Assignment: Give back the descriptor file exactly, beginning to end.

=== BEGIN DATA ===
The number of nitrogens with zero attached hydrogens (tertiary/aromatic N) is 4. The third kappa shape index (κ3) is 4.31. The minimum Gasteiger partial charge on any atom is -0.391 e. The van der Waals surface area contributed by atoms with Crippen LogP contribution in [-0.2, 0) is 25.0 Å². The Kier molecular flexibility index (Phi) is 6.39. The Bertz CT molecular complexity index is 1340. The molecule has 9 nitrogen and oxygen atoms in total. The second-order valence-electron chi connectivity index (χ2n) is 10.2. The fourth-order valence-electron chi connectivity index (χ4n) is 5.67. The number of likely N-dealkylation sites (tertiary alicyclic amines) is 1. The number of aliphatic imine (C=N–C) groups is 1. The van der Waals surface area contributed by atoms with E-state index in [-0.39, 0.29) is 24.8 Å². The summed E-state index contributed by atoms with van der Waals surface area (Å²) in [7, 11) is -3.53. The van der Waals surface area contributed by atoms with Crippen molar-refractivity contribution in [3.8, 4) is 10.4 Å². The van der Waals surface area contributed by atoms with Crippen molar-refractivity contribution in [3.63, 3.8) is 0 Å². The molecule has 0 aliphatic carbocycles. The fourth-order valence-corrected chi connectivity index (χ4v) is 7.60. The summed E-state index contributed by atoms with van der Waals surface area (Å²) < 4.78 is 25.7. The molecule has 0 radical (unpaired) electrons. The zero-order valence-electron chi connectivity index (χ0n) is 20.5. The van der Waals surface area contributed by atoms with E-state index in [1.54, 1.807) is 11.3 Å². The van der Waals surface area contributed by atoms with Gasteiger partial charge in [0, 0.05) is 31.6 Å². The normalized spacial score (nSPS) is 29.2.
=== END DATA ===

The number of nitrogens with zero attached hydrogens (tertiary/aromatic N) is 4. The third kappa shape index (κ3) is 4.31. The minimum Gasteiger partial charge on any atom is -0.391 e. The van der Waals surface area contributed by atoms with Crippen LogP contribution in [-0.2, 0) is 25.0 Å². The Kier molecular flexibility index (Phi) is 6.39. The Bertz CT molecular complexity index is 1340. The molecule has 9 nitrogen and oxygen atoms in total. The second-order valence-electron chi connectivity index (χ2n) is 10.2. The fourth-order valence-electron chi connectivity index (χ4n) is 5.67. The number of likely N-dealkylation sites (tertiary alicyclic amines) is 1. The number of aliphatic imine (C=N–C) groups is 1. The van der Waals surface area contributed by atoms with E-state index in [-0.39, 0.29) is 24.8 Å². The summed E-state index contributed by atoms with van der Waals surface area (Å²) in [7, 11) is -3.53. The van der Waals surface area contributed by atoms with Crippen molar-refractivity contribution in [3.8, 4) is 10.4 Å². The van der Waals surface area contributed by atoms with Crippen molar-refractivity contribution in [3.63, 3.8) is 0 Å². The molecule has 0 aliphatic carbocycles. The fourth-order valence-corrected chi connectivity index (χ4v) is 7.60. The summed E-state index contributed by atoms with van der Waals surface area (Å²) < 4.78 is 25.7. The molecule has 0 radical (unpaired) electrons. The zero-order valence-electron chi connectivity index (χ0n) is 20.5. The van der Waals surface area contributed by atoms with E-state index in [1.54, 1.807) is 11.3 Å². The van der Waals surface area contributed by atoms with Gasteiger partial charge in [0, 0.05) is 31.6 Å². The normalized spacial score (nSPS) is 29.2.